When brainstorming fails, throw an imaginary cat

By Gabriel Aldaz (Director of Bay Area Office)

This past month, I was asked to speak on the topic of concept generation, also known as ideation, at Professor Larry Leifer’s 3D Printing and Design course – ME137/237 – at Stanford University.

At these talks, I always ask the audience to shout out methods that are useful in generating creative solutions to a problem. “Brainstorming” is invariably heard first, perhaps followed by some of its derivatives, such as bodystorming, assumption storming, and brainwriting. Then the room goes quiet. What happened? Brainstorming seems to enjoy a near monopoly on concept generation methods. One reason for brainstorming’s popularity is that it can be incredibly effective. Put some people in a room, give them a topic, and sit back as the creative energy allows ideas to blossom and grow. Sounds simple, right?

Actually, many brainstorming sessions go terribly wrong every day in companies worldwide. Here are two examples:

  1. A manager at an automobile manufacturer decides to engage in a “brainstorming session” and invites his team to come up with new features for autonomous vehicles. A brave team member suggests a feature, only to be told that it has already been tried and will never work. After a few ideas get shot down as soon as they come up, team members stop volunteering, and the leader expresses disappointment at the team’s lack of creativity.
  2. The boss of an organization participates in the “brainstorming session” and generates numerous ideas. All the subordinates listen, nod in agreement, and offer a few compliments. At the conclusion, the boss marvels at the team’s creative output.

Example 1 is a simple case of not following the rules of brainstorming. Simplexity’s version of these rules are below:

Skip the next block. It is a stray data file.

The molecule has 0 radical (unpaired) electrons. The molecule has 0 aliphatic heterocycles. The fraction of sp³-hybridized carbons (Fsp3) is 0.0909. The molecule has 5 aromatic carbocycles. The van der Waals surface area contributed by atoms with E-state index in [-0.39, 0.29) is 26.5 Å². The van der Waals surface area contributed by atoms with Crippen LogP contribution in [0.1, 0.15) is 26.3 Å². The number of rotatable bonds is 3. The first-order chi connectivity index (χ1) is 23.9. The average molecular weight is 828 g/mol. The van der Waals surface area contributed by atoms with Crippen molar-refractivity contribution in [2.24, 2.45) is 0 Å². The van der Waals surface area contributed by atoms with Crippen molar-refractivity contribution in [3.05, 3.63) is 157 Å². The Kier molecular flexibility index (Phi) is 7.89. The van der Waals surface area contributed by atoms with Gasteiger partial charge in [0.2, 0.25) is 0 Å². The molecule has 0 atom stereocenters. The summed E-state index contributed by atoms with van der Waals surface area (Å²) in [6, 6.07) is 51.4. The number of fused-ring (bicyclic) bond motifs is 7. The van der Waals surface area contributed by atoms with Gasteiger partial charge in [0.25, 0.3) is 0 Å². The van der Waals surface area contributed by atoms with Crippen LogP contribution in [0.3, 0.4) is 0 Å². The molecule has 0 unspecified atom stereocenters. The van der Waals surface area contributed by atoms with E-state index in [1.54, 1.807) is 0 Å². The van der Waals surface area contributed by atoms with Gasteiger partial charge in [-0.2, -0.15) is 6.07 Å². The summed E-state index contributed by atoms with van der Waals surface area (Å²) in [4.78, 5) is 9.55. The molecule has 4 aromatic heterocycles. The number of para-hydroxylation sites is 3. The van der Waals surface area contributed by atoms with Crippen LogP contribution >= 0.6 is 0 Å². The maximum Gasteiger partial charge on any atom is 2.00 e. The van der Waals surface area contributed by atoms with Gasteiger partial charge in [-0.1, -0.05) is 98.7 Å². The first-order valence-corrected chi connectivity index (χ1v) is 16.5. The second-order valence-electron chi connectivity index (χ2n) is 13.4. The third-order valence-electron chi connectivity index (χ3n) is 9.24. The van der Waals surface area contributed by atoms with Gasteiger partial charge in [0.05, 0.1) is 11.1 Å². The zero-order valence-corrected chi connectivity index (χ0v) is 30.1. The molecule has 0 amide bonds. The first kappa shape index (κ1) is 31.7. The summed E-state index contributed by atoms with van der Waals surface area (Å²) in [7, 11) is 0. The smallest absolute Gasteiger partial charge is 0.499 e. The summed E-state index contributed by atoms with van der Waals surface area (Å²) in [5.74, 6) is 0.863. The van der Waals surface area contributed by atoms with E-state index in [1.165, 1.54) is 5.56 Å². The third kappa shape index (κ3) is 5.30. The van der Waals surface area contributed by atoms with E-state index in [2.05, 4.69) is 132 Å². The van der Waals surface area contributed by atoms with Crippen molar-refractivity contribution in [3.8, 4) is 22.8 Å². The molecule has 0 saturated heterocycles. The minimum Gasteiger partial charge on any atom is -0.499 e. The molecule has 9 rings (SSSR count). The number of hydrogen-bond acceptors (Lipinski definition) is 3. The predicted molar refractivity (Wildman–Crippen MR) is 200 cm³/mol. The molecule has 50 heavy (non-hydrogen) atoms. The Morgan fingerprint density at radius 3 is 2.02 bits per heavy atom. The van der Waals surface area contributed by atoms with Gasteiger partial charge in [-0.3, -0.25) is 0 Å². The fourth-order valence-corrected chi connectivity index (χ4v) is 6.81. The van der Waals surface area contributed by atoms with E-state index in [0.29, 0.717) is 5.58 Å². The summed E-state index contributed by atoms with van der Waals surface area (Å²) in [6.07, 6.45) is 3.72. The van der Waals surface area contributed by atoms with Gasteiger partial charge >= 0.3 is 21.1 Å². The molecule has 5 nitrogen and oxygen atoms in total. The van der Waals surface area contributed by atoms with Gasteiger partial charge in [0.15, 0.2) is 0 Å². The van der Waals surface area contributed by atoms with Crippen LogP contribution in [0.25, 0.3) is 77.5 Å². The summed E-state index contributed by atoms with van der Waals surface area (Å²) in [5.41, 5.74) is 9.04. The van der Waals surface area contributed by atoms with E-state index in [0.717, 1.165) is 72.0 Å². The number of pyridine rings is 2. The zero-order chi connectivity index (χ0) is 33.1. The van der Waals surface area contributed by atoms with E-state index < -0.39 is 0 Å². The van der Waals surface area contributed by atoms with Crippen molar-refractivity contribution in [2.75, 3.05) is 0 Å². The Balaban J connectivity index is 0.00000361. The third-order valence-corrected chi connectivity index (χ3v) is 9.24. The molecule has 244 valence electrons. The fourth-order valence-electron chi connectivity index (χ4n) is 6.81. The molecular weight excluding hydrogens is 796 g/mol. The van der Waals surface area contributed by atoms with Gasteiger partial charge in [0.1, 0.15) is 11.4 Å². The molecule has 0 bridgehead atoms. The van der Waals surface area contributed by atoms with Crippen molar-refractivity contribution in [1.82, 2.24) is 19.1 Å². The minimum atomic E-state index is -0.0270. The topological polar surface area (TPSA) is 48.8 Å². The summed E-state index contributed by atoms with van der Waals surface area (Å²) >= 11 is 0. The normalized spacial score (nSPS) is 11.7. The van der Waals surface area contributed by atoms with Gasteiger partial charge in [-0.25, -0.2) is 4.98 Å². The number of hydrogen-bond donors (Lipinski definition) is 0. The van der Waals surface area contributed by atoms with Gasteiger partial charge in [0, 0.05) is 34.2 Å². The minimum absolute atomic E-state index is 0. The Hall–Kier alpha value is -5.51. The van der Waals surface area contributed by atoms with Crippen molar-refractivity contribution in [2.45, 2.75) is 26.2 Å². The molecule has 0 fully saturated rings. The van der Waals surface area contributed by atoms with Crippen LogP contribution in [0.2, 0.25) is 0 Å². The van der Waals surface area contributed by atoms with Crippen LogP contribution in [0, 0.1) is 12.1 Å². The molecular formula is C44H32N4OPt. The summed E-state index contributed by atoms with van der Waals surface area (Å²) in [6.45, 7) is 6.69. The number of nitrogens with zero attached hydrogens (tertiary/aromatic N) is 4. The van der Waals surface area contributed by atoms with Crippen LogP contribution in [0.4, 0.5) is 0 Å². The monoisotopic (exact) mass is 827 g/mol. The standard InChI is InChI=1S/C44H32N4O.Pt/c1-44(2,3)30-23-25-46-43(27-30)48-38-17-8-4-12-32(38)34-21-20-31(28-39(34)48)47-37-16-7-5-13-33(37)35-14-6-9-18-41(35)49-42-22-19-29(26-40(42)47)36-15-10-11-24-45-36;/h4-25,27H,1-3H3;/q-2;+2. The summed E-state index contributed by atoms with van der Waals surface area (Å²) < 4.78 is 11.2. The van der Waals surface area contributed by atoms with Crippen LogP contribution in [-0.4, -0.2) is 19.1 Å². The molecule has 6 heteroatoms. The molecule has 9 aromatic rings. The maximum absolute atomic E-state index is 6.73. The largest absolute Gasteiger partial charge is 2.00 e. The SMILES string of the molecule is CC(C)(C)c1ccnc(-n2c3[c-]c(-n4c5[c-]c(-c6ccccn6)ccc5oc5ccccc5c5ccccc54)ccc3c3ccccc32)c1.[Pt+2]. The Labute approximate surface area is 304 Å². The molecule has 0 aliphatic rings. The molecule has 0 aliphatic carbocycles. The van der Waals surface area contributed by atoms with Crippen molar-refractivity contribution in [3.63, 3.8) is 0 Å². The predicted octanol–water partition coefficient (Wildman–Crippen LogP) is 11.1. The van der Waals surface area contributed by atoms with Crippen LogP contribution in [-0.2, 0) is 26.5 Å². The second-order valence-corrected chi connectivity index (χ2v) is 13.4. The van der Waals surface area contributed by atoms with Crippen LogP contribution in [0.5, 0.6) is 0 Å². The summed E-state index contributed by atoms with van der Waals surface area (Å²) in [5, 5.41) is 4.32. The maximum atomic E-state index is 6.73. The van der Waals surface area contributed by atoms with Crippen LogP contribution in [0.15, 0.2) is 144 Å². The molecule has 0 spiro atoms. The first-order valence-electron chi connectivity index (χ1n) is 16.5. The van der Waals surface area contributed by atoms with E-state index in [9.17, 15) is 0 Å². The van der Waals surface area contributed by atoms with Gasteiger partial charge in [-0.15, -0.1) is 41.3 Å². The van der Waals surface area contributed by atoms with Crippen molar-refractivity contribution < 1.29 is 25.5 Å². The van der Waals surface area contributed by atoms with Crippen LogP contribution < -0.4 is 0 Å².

1. Appoint a moderator to make sure the rules are enforced, as well as keep track of time and record ideas.
  2. Focus on one specific sub-topic.
  3. No criticism or judgment (positive or negative), even if your own ideas (including body language).
  4. ALL ideas are welcome (do not need to be practical, wild ideas encouraged).
  5. Build on one another’s ideas.
  6. One conversation at a time – do not dive into details or side discussions.
  7. Keep it fun, interject humor.
  8. Work through lulls in the ideas, add twists to the topic.
  9. Everyone should have something to write with and write on.
  10. 5 to 10 people from different backgrounds is ideal.

Example 2 exposes a subtler challenge. For a brainstorm to be successful, all participants must get creative. And for creativity to express itself, a sense of trust and camaraderie must exist among the participants. The single biggest blocker of creativity is fear, as in fear of saying something embarrassing, fear of sticking your neck out, fear of the boss.

How can we create the right atmosphere for creativity? Another activity that relies heavily on creativity for success is improvisational theatre. Academy Award-winning actor Alan Arkin’s memoir, An Improvised Life, describes an activity that he uses to kick off his improv workshops. So, getting back to my guest lecture on ideation at a Stanford University, I decided to try Arkin’s method.